After spending more than four years in a Cuban prison, Alan Gross, an American, told his attorney that “life in prison is not a life worth living.” He said goodbye to his wife and youngest daughter, and asked the Cuban government to return his body to the U.S. if he should die in prison. His request was denied.
Gross was arrested in 2009 in Havana, where had been working to set up Internet access for the Cuban Jewish community using satellite technology that the Cuban government would be unable to track or control. Gross had traveled to the island five times in 2009 as a part of a USAID program that sprouted from the 1996 Helms-Burton Act, which allocated money to set up information networks outside of the Cuban government’s reach. Although Gross said he was not specifically aiding dissidents, any work for the Helms-Burton Act is considered illegal in Cuba, and Gross was charged with crimes against the state in 2011. He is serving a 15-year prison term.
Since Gross’s arrest in 2009, USAID has come under additional fire for its operations in Cuba. After a social network called ZunZuneo, a Cuban version of Twitter, was exposed as a USAID-sponsored tool, lawmakers chastised the agency for overstepping its mission. “Does it taint all USAID employees as spies?” asked Sen. Patrick Leahy, D-Vt., in an April hearing.
Well into his fourth year of imprisonment, Gross’s health is failing. He’s lost much of the vision in his right eye, his hips are failing, and his “emotional deterioration has been severe,” according to his lawyer, Scott Gilbert. “Both governments need to know that Alan plans to end his life in an effort to end this agony,” Gilbert said in June.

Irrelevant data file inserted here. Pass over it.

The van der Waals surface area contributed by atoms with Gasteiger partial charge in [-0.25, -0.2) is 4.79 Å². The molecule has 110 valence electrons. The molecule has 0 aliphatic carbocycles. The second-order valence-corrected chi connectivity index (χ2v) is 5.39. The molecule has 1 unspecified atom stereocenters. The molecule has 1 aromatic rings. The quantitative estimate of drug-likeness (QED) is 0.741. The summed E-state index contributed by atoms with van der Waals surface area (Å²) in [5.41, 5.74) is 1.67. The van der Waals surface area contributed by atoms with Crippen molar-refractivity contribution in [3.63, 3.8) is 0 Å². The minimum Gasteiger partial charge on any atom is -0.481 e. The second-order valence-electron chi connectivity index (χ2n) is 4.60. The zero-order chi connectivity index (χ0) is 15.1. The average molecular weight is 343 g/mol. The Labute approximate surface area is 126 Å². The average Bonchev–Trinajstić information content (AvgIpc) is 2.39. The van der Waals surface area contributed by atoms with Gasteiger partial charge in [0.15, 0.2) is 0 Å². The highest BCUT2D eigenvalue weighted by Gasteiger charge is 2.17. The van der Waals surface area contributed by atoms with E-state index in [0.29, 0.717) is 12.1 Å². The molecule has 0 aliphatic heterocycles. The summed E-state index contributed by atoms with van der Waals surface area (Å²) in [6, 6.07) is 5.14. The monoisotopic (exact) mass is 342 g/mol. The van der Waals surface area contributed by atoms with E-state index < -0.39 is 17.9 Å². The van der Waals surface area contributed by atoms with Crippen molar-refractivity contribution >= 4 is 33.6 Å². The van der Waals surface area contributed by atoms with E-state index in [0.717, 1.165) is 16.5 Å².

The Cuban government has previously indicated that it would consider swapping Gross for three Cuban prisoners that have been held in the U.S. since they were arrested in 1998. Two Cuban agents that were arrested alongside them were released in June and are pushing for the prisoner exchange. The agents see a precedent in the American deal that swapped five Taliban detainees for Sgt. Bowe Bergdahl, who was being held in Afghanistan, in May. “The only thing missing is political will,” said Fernando Gonzalez, one of the Cubans that was freed in June, after his release.
A letter signed by 300 American rabbis urged President Obama this week to “take action” to secure Gross’s return. The U.S. has repeatedly demanded his release, but rejects the prisoner transfer Cuba proposed.
Before Gross’s capture or the ZunZuneo scandal, when Obama had just begun his first term, the president called for a “new beginning with Cuba.” The White House maintains that the dispute over Alan Gross is the biggest reason why there is no such fresh start in sight, but little time remains to overcome the obstacle. If no deal is struck and Gross passes away in a Havana jail cell, a new beginning seems even less likely than it did in 2009.